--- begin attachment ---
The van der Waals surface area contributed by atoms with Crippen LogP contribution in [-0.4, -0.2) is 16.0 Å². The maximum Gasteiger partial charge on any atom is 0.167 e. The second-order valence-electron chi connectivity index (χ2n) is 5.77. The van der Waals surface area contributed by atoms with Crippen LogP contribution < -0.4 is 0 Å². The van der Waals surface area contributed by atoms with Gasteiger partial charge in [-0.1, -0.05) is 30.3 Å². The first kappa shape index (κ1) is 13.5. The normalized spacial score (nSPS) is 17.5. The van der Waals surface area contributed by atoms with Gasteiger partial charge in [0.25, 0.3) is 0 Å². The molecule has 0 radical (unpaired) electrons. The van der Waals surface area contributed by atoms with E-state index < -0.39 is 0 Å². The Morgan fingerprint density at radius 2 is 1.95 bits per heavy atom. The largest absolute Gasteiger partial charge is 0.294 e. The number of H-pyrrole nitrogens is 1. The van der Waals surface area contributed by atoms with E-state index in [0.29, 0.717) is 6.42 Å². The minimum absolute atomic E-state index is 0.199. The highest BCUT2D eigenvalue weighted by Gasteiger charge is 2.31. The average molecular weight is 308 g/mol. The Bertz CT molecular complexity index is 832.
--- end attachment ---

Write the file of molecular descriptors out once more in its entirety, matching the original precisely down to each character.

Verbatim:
The van der Waals surface area contributed by atoms with Crippen LogP contribution in [-0.4, -0.2) is 16.0 Å². The maximum Gasteiger partial charge on any atom is 0.167 e. The second-order valence-electron chi connectivity index (χ2n) is 5.77. The van der Waals surface area contributed by atoms with Crippen LogP contribution < -0.4 is 0 Å². The van der Waals surface area contributed by atoms with Gasteiger partial charge in [-0.1, -0.05) is 30.3 Å². The first kappa shape index (κ1) is 13.5. The normalized spacial score (nSPS) is 17.5. The van der Waals surface area contributed by atoms with Gasteiger partial charge in [0.25, 0.3) is 0 Å². The molecule has 0 radical (unpaired) electrons. The van der Waals surface area contributed by atoms with E-state index < -0.39 is 0 Å². The Morgan fingerprint density at radius 2 is 1.95 bits per heavy atom. The largest absolute Gasteiger partial charge is 0.294 e. The number of H-pyrrole nitrogens is 1. The van der Waals surface area contributed by atoms with E-state index in [0.29, 0.717) is 6.42 Å². The minimum absolute atomic E-state index is 0.199. The highest BCUT2D eigenvalue weighted by Gasteiger charge is 2.31. The average molecular weight is 308 g/mol. The Bertz CT molecular complexity index is 832.